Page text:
Windy City, non-Windy Beer (Part II)

I know some people read missives such as my Part I with a sigh, “yes Gary thank you, nicely done, but I want to see the place, almost stroll in”.

Your wish is my command.

Courtesy British Movietone, and YouTube, here is the Nag’s Head in Chicago, in 1956.

It’s under a minute in length, with no sound, but still offers good detail for brewing and social historians.

Those china hand pulls do look kind of decorative, vs. working. (If so, they probably were in Britain, too).

But see the barrel with a tap driven in the head, on a metal frame, with a cooling jacket? Certainly looks like draught beer.

Was it real ale though, unfiltered, unpasteurized British beer? Maybe they flew it over. Whitbread had the brass to do it. Non-windy beer there may have been.

Lots of dark-suited men holding half-pints, probably both British and Americans. The Britons would haverepresented Whitbread Brewery and the British travel association that organized the promotion. Consular staff would be present, too.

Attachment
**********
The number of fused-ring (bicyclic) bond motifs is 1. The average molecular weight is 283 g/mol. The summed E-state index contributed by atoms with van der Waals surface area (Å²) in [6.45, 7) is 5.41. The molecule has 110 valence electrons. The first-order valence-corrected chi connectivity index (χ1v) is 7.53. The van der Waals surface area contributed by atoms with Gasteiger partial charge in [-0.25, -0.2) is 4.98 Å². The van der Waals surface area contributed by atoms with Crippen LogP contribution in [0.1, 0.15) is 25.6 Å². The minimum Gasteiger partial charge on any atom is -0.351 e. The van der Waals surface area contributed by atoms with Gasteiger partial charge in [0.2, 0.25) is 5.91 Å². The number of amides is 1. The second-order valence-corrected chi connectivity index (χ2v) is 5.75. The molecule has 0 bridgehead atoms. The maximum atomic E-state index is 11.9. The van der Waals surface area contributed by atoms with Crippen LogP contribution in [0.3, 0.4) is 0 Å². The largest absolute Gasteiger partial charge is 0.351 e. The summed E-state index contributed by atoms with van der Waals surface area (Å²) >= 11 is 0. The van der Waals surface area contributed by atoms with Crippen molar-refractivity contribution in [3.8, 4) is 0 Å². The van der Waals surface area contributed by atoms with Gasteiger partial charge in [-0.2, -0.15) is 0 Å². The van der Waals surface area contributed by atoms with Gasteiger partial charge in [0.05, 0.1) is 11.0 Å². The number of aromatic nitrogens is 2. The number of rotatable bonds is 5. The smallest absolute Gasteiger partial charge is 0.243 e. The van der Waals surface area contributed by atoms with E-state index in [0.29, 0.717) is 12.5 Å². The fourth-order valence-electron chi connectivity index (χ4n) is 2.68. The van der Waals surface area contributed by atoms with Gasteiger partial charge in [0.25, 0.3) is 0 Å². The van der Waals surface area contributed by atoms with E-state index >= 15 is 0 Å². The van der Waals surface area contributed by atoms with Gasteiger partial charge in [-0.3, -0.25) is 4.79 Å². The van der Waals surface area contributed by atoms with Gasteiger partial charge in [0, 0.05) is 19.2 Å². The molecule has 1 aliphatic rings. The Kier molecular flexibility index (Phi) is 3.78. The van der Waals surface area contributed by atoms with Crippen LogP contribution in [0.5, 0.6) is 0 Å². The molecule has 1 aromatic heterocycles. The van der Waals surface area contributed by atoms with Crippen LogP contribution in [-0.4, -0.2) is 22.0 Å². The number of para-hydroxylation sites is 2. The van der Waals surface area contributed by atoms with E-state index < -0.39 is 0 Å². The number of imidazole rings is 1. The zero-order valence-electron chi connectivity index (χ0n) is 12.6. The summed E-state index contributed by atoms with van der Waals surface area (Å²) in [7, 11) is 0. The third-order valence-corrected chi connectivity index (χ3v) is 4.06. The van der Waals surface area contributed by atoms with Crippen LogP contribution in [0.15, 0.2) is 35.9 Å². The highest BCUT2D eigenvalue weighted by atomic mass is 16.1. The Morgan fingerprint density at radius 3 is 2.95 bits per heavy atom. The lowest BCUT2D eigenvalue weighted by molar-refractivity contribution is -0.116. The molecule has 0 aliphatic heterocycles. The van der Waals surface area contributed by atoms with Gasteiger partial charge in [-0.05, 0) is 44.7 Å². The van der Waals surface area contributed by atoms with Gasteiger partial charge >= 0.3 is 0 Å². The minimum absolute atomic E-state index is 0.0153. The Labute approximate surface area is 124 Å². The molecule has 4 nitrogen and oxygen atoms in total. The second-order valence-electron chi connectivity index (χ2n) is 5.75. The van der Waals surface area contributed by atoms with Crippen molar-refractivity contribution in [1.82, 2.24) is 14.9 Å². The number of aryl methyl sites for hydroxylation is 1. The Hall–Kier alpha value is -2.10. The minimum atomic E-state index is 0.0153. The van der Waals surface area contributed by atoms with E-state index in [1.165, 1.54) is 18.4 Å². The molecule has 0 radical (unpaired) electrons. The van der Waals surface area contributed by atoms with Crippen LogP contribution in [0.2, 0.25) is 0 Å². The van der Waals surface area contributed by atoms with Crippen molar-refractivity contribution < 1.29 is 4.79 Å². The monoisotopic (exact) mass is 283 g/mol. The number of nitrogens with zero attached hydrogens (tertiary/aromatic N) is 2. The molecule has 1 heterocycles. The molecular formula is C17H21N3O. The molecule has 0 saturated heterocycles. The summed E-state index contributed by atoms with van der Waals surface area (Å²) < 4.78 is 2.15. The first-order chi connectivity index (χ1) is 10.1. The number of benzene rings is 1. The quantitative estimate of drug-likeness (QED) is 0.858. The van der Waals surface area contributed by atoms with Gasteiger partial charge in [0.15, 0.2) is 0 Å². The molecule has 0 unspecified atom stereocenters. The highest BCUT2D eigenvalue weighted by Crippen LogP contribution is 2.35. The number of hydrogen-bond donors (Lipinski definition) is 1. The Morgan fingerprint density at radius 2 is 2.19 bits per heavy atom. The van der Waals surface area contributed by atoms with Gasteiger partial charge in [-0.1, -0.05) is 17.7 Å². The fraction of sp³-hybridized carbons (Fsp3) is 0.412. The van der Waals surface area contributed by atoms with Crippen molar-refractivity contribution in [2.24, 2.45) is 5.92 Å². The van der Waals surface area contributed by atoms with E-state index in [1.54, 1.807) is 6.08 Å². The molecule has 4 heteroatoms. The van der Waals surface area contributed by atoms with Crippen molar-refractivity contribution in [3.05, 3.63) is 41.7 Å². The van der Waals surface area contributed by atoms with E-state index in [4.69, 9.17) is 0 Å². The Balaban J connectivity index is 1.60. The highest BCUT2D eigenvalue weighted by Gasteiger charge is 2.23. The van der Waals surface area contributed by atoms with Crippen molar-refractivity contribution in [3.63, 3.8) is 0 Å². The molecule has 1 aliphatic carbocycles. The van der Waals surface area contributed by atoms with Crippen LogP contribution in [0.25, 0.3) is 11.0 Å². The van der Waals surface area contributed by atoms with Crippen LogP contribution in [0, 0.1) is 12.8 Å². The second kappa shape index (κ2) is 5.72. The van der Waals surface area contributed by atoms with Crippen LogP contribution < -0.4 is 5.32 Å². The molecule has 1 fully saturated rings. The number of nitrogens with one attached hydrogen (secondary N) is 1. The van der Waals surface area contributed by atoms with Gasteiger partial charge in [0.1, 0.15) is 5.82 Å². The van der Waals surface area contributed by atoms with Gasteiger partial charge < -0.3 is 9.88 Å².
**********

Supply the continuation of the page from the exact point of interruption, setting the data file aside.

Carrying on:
Probably the executive of the American travel agents association was there as well.

In fact, the dope sheet states the names of some persons present, clearly from these categories.

It looks like the inaugural party, to open the pub. The venue was Palmer House in Chicago.

We can see English publican Frederick Esgen, also in suit and tie, supervising behind the bar.

The women are formally dressed too. A few are having a beer, one in a fur stole accepts her beer with a flourish.

Bottled beer is poured, with some impressive-looking cheeses on offer. One is just readable, Cheshire. Cheddar would have been another. One would expect Stilton, too. No cheese seems to resemble it though, but it can be hard to tell with a newsreel like this.

(And maybe it was white Stilton, the type without the blue veining. This was quite popular at the time).

Looks like they had fun.

It reminds me of the first English pubs in Toronto I patronized in the business district circa 1980. And they were fun.